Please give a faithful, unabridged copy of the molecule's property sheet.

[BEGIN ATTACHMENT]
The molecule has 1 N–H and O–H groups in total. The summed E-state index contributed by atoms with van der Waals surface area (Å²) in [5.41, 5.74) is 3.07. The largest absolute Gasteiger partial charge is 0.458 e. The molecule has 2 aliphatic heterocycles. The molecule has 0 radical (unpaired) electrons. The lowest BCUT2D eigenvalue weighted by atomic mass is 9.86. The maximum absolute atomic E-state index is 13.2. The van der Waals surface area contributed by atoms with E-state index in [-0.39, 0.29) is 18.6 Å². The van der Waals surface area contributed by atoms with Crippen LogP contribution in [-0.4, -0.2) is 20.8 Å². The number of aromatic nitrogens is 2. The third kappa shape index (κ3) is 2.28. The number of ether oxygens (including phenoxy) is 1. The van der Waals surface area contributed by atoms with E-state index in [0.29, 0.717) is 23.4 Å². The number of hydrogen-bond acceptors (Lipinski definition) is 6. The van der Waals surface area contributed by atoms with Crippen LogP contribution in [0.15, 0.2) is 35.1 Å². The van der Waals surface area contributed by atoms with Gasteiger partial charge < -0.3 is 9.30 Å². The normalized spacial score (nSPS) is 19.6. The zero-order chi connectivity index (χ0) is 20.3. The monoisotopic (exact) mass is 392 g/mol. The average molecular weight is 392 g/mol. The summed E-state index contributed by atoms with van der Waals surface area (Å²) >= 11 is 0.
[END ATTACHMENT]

The molecule has 1 N–H and O–H groups in total. The summed E-state index contributed by atoms with van der Waals surface area (Å²) in [5.41, 5.74) is 3.07. The largest absolute Gasteiger partial charge is 0.458 e. The molecule has 2 aliphatic heterocycles. The molecule has 0 radical (unpaired) electrons. The lowest BCUT2D eigenvalue weighted by atomic mass is 9.86. The maximum absolute atomic E-state index is 13.2. The van der Waals surface area contributed by atoms with E-state index in [-0.39, 0.29) is 18.6 Å². The van der Waals surface area contributed by atoms with Crippen LogP contribution in [-0.4, -0.2) is 20.8 Å². The number of aromatic nitrogens is 2. The third kappa shape index (κ3) is 2.28. The number of ether oxygens (including phenoxy) is 1. The van der Waals surface area contributed by atoms with E-state index in [0.29, 0.717) is 23.4 Å². The number of hydrogen-bond acceptors (Lipinski definition) is 6. The van der Waals surface area contributed by atoms with Crippen LogP contribution in [0.15, 0.2) is 35.1 Å². The van der Waals surface area contributed by atoms with Gasteiger partial charge < -0.3 is 9.30 Å². The normalized spacial score (nSPS) is 19.6. The zero-order chi connectivity index (χ0) is 20.3. The monoisotopic (exact) mass is 392 g/mol. The average molecular weight is 392 g/mol. The summed E-state index contributed by atoms with van der Waals surface area (Å²) >= 11 is 0.